Market Hill, Southam
|Kenilworth and Southam|
Southam is a small market town in Warwickshire, on the River Stowe (called "the Brook" by many locals), which flows from Napton-on-the-Hill and joins Warwickshire's River Itchen just outside the town. The town is about seven miles east of Leamington Spa, about 10 miles from Rugby and Daventry.
The main shopping street runs through the centre of town. Every Tuesday there is a market on the upper part of the town centre's Wood Street car park. Market Hill has a farmers' market on the second Saturday of each month. There is a range of shops in the town centre, including two supermarkets, a small independent supermarket, a post office, a newsagent, a pharmacy, a hardware store, a carpet shop, a stationery shop, a dry cleaner, a bridal shop, two ladies' clothing shops, other small speciality and gift shops, charity shops and two banks.
The 2001 census recorded a parish population of 6,509.
Southam was a Royal manor until AD 998, when Ethelred the Unready granted it to Earl Leofwine. When Coventry Priory was founded in 1043, Leofwine's son Leofric, Earl of Mercia granted Southam to it.
The Domesday Book records the manor as Sucham. The Priory, which in the 12th century became the first Coventry Cathedral, kept Southam until the 16th century when it surrendered all its estates to the Crown in the Dissolution of the Monasteries.
The present parish church of St James was built in the 14th century. In the 15th century the spire was added and the chancel was rebuilt. The nave's clerestory and present roof were added in the 16th century, along with the present west door. St James' is a Grade I listed building.
In the Middle Ages, Southam minted its own local currency because local people found regular English currency too high in value for everyday use. In the Civil War King Charles I used Southam's mint to make new coins to pay his troops. The building is early 16th century and is now the Old Mint public house.
Southam has a holy well near the bank of the River Stowe close to the recreation ground. Water from a natural spring feeds the semi-circular well and pours through the mouths of carved stone faces.
In the 1540s John Leland visited the town and described it as "a modest market town of a single street".
William Shakespeare mentions Southam in Henry VI, part 3, Act V, Scene I, Lines 10–16:
WARWICK: Say, Somerville, what says my loving son?
And, by thy guess, how nigh is Clarence now?
SOMERSET: At Southam I did leave him with his forces,
And do expect him here some two hours hence.
WARWICK: Then Clarence is at hand, I hear his drum.
SOMERSET: It is not his, my lord; here Southam lies:
The drum your honour hears marcheth from Warwick.
King Charles I passed through Southam just before the outbreak of the Civil War and apparently was not made welcome by the townsfolk, who refused to ring the parish church bells. On 23 August 1642 a skirmish was fought outside the town between Parliamentary forces led by Lord Brooke and Royalist forces commanded by the Earl of Northampton. Later that year, Charles stayed in Southam before the Battle of Edgehill. In 1645 Oliver Cromwell and 7,000 Parliamentary troops stayed in the town.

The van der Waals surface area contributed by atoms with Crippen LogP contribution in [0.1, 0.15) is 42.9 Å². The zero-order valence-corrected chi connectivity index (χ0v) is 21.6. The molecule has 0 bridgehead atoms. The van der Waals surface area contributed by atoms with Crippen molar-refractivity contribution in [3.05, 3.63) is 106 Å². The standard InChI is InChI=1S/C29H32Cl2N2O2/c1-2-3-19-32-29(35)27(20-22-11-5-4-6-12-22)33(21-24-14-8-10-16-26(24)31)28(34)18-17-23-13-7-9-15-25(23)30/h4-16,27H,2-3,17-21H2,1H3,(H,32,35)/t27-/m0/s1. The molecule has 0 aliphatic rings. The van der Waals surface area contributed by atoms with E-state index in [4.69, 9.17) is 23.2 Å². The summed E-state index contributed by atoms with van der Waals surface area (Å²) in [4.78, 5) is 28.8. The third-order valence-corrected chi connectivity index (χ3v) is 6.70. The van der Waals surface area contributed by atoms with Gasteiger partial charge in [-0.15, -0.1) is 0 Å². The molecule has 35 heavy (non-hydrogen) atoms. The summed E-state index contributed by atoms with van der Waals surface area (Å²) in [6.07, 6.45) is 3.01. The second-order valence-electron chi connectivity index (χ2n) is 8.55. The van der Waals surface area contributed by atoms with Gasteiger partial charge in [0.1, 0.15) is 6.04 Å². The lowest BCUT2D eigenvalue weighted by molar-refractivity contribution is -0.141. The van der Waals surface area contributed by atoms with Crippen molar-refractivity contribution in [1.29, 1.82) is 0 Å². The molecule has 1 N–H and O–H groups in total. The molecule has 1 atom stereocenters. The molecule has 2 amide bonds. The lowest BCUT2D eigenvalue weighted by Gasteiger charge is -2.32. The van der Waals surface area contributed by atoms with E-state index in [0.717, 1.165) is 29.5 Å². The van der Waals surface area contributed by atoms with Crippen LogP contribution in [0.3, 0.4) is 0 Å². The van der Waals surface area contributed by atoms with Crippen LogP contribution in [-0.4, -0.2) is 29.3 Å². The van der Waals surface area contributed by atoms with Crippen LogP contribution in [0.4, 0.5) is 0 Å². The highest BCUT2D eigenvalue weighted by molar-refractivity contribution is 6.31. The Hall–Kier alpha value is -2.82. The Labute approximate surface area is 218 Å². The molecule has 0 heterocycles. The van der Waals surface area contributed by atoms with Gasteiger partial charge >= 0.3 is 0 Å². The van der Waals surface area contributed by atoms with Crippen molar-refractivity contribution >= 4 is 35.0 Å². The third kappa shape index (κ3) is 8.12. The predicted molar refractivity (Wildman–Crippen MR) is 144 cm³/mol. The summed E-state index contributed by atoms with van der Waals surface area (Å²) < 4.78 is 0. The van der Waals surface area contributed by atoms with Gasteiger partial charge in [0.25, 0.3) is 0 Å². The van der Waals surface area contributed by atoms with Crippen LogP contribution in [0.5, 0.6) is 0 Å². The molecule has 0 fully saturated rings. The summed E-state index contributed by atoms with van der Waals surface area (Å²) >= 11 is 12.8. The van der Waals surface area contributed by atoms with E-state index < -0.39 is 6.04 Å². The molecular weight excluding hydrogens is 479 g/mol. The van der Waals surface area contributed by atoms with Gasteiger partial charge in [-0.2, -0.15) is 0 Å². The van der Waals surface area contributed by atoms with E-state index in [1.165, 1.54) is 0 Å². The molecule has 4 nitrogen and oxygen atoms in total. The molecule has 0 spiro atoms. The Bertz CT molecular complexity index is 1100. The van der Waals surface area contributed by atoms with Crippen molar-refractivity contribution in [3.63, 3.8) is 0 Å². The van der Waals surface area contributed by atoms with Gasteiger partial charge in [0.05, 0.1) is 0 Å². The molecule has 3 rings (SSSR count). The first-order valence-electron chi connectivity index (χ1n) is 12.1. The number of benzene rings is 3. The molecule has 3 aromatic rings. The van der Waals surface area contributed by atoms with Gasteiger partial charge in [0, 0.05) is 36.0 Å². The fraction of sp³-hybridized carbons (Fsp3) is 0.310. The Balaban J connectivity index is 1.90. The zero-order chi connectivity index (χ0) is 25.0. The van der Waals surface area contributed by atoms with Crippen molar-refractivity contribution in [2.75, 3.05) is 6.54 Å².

In the stagecoach era Southam became an important stop on the coach road between Coventry and Oxford and many old coaching inns remain in the town. However, few buildings in Southam date from before 1741, when a large fire devastated the town.
RAF Southam, about half a mile east of the town, was a Second World War airfield. It was opened in 1940 and closed at the end of 1944. It was a training base and a relief landing ground.
Southam's history is commemorated in Southam's Cardall Collection.
There are four churches:
- Church of England:
- St James
- Community Church
- Roman Catholic
The dominant rock type for the area is blue lias clay. Hence until recent years there was a cement factory and associated quarry a mile north of the town. The works were served by both rail and canal transport, the latter by a short arm from the Grand Union Canal. Cement production was relocated to Rugby in the late 1990s but quarrying at the site continues.
South of the town is a small industrial estate that is a significant source of local employment. Europe's largest privately owned computer games company, Codemasters, was founded by two locals and is based nearby.
Southam has become a commuter town due to its road links and location. Taxi and minicab firms operate in the area and frequent bus services serve Southam and local villages.
- Rugby: Southam Rugby Club, formed in 1962
- Football: Southam United FC
- Others: Bowling club, cricket club
Southam has 2028 (Southam) Squadron Air Training Corps, an RAF-sponsored (Royal Air Force) youth organisation for 13- to 20-year-olds. The squadron is based in Millar House, Wattons Lane.
- Salzman 1951, pp. 219–226.
- Allen 2000, p. not cited.
- Pevsner & Wedgwood 1966, p. 403.
- National Heritage List 1185823: Church of St James
- National Heritage List 1035589: The Old Mint Public House, Coventry Road
- Patchell, P.M.; Patchell, E.M. (Winter 1986). Jordan, Kathy. ed. "The Wells of Old Warwickshire". Living Spring Journal (University of Bath) 6. http://people.bath.ac.uk/liskmj/living-spring/sourcearchive/fs6/fs6pat1.htm. Retrieved 15 March 2012.
- Warwickshire Federation of Women's Institutes (2000). The Warwickshire Village Book. Newbury: Countryside Books. ISBN 1-85306-652-4.
- Allen, Geoff (2000). Warwickshire Towns and Villages. Ammanford: Sigma Leisure. pp. not cited. ISBN 1-85058-642-X.
- Pevsner, Nikolaus; Wedgwood, Alexandra (1966). Warwickshire. The Buildings of England. Harmondsworth: Penguin Books. p. 403.
- Salzman, L.F., ed (1951). A History of the County of Warwick, Volume 6: Knightlow hundred. Victoria County History. pp. 219–226. http://www.british-history.ac.uk/report.aspx?compid=57133.